Welcome to American Photo Colorizing .com’s photo blog. We colorize black & white photos for museums, media, multi-media, and families like yours. A visit to our website gets you started: http://www.americanphotocolorizing.com
The year is 1888. The “Sioux City Party” is traveling through Dakota Territory aboard a Tally-Ho Stage Coach. By November of this same year, the territory was divided into the U.S. states of North Dakota and South Dakota. Here, the party enjoys a rest stop at Hot Springs, an area frequented by the Sioux and Cheyenne, due to its refreshing warm waters. We don’t think of native tribes taking vacations – but, they often came here to relax, just as tourists do today.
The year is 1862. For Memorial Day Weekend 2015, we remember the fallen troops of both sides in the Battle of Antietam. This is one of the images American Photo Colorizing created for The History Channel TV presentation, “Blood & Glory – The Civil War In Color”.
This unique look at the American Civil War in full-color, featuring many highly-detailed colorized images by our own David Chrenko, was created by Executive Producer, Kevin Burns for Prometheus Entertainment. It’s no exaggeration to call this film the Breakthrough Moment for Historic Photo Colorizing.
The year is 1844. That’s right, we’re looking at a gent reading his morning newspaper 170 years ago. From the look in his eye, he may be a bit camera shy. Cameras were, after all, fairly new contraptions. Photography had just been introduced to America in 1839.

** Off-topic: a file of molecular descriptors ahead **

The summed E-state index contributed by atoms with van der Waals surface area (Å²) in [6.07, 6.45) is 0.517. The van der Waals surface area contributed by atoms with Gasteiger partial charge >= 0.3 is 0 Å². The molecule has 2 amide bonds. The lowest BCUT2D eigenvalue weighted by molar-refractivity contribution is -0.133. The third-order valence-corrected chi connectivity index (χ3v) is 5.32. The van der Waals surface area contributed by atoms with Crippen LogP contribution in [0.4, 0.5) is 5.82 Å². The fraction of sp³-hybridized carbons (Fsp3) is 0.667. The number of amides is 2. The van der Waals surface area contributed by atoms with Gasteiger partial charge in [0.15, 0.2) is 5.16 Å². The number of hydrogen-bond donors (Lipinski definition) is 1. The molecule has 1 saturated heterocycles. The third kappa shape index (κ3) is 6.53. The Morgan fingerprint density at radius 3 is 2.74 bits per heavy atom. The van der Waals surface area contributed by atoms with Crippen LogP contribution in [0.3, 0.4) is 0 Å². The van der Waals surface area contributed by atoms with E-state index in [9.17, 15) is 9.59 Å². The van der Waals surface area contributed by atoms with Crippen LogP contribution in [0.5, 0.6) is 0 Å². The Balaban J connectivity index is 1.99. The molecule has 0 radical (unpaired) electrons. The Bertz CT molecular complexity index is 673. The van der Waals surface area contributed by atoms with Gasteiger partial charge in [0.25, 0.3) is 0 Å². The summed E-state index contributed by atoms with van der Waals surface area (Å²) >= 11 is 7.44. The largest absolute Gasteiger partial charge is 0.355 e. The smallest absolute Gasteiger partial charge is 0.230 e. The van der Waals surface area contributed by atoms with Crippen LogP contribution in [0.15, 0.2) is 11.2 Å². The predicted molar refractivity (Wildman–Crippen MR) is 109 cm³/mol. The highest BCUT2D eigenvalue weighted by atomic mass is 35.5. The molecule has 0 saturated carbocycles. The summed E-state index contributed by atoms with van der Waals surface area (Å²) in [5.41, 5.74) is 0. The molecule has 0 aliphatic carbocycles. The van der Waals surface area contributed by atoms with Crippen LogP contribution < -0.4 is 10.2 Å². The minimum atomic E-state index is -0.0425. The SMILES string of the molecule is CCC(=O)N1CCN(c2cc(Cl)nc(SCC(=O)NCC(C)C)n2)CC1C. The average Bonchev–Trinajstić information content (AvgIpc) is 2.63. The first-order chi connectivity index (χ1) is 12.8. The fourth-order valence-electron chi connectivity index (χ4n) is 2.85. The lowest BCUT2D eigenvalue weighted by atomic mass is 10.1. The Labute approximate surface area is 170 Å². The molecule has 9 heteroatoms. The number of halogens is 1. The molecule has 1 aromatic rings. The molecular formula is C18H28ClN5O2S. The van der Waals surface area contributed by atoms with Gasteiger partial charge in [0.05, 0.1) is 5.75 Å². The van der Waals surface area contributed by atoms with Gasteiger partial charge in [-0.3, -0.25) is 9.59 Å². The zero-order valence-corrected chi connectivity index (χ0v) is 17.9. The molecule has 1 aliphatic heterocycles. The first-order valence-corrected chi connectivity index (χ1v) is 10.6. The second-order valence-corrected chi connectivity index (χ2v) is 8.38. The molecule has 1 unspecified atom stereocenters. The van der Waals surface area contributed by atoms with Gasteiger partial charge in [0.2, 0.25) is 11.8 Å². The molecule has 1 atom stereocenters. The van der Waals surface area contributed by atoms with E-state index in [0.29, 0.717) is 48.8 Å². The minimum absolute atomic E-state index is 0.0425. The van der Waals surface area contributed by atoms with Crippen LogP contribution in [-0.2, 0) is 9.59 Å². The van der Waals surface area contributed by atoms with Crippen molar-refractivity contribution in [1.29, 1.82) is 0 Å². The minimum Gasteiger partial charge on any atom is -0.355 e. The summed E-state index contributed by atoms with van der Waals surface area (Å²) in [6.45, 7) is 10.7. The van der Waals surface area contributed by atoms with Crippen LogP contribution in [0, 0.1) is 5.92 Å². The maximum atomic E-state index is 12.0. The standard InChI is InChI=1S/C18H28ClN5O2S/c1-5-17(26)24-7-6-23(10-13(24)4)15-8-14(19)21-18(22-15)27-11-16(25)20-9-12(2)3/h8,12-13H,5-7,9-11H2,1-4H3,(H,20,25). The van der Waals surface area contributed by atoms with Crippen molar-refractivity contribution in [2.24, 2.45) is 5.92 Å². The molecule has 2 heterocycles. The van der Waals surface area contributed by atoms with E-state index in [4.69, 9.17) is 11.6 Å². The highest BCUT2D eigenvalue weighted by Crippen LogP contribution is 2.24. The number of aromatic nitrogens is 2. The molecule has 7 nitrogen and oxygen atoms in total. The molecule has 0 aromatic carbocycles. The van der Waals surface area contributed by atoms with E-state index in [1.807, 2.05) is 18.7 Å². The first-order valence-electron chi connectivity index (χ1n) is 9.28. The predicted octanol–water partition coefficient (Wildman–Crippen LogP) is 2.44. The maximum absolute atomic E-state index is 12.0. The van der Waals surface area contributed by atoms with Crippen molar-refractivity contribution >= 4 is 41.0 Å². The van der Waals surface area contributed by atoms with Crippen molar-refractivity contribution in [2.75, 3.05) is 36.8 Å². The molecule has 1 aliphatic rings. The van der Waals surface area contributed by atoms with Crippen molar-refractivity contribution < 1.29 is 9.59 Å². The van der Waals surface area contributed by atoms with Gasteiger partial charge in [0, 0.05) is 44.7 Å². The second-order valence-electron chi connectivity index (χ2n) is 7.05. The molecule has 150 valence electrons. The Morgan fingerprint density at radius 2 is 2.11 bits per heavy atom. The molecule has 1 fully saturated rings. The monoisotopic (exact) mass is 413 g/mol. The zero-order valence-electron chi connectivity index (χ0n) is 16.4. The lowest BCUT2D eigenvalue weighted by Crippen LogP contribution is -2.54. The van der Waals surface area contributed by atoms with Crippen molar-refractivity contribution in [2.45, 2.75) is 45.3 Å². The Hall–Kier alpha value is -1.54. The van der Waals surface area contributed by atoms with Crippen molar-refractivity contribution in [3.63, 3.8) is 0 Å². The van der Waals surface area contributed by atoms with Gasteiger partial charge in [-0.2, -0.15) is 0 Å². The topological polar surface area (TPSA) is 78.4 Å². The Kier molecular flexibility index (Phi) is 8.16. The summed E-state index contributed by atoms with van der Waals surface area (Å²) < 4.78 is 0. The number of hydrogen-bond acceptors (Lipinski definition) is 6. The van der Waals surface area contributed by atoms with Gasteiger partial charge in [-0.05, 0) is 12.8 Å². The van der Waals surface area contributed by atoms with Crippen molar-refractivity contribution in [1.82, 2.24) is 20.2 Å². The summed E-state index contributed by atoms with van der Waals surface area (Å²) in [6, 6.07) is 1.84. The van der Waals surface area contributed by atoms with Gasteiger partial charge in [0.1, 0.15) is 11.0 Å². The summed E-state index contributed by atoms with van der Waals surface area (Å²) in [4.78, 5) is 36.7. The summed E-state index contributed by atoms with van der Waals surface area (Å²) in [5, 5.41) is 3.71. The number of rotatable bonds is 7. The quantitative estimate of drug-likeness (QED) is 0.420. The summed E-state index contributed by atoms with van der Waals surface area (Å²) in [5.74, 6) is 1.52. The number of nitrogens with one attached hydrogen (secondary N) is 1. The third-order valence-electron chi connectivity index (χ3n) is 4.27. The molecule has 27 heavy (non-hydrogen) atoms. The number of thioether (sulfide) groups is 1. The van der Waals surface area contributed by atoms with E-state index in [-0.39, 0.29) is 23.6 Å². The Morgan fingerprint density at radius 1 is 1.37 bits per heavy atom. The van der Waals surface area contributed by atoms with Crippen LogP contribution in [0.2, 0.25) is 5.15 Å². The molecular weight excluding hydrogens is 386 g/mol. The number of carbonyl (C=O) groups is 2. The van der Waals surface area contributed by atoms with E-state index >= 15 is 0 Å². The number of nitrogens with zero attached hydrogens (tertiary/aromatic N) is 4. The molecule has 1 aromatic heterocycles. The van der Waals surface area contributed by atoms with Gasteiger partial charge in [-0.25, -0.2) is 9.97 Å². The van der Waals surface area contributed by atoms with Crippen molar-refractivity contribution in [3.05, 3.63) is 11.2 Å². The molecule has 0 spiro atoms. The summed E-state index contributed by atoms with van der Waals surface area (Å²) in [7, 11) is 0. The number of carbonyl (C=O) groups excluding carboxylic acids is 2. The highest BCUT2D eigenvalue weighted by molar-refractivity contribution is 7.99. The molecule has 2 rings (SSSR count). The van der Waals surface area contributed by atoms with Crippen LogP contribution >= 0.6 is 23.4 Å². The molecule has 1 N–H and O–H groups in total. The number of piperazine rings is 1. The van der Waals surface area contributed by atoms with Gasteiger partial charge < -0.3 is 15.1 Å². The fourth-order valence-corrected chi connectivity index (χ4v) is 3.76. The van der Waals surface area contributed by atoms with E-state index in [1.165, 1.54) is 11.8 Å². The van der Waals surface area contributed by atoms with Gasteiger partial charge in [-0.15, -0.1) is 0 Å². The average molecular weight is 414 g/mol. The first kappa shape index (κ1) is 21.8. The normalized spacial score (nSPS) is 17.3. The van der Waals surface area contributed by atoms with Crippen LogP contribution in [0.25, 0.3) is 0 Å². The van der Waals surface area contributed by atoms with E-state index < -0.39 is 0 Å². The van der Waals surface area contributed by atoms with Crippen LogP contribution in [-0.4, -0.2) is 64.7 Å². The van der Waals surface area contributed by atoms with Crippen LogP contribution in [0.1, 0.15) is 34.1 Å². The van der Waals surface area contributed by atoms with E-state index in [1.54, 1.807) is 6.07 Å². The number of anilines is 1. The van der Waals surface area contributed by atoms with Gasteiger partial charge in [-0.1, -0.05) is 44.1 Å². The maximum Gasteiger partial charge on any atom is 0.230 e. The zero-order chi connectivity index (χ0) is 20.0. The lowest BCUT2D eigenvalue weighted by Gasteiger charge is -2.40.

This is the era captured in print by Charles Dickens> His tale of Ebenezer Stooge, Jacob Barley, and Bob Scratchit had just been published the previous December. The hat resting proudly atop the gentleman’s head was known as a “stove pipe hat” or “topper”.
The year is 1888. Jacob Riis, who took the original photograph was a newspaperman, who used both his pen and the camera lens to expose the upper class to the plight of New York City’s huddled masses. He could often be found in the most deteriorated and dangerous slums in the city – particularly Mulberry Street. This photo, “Bandits Roost” was taken at 59 1/2 Mulberry.
Jacob, and his dedication to social reform, left an indelible impression on Theodore Roosevelt. The two became lifelong friends. I took liberties with Bandits Roost, adding a sunrise not in the original image. For my own tastes, the lighting and color really drive home the harshness of this alley. Jacob Riis was a very brave man to take the photo – and fortunate to live to talk about it.
Like Thomas Kincaid, one of my favorite parts of colorizing, is working with light. As you can see, I’ve taken artistic liberties by working-in a sunrise for dramatic effect.
The year is 1873. How cool is this picture! Lotta Crabtree was one of the wealthiest and most popular entertainers of the late-19th century. The actress, singer, and comedienne was known as “The Nation’s Darling”. And of all the photos I might have colorized – I decided on an elderly character 25 year-old Lotta played in “The Little Detective”.
Lotta’s career began in 1854 at age 6, performing at mining camps in Northern California. At the peak of her popularity in the 1870s and ’80s, Lotta was commanding $5,000 per week. Here’s a “Before” photo of Lotta sans scary old lady makeup, then a black & white/color comparison of her in character.
Since Lotta retired before the advent of motion pictures, we can only imagine her performance in The Little Detective – but her makeup artist certainly deserves an award.
To close out our American Photo Colorizing blog for today, here’s one more photo of Lotta Crabtree wearing her real face.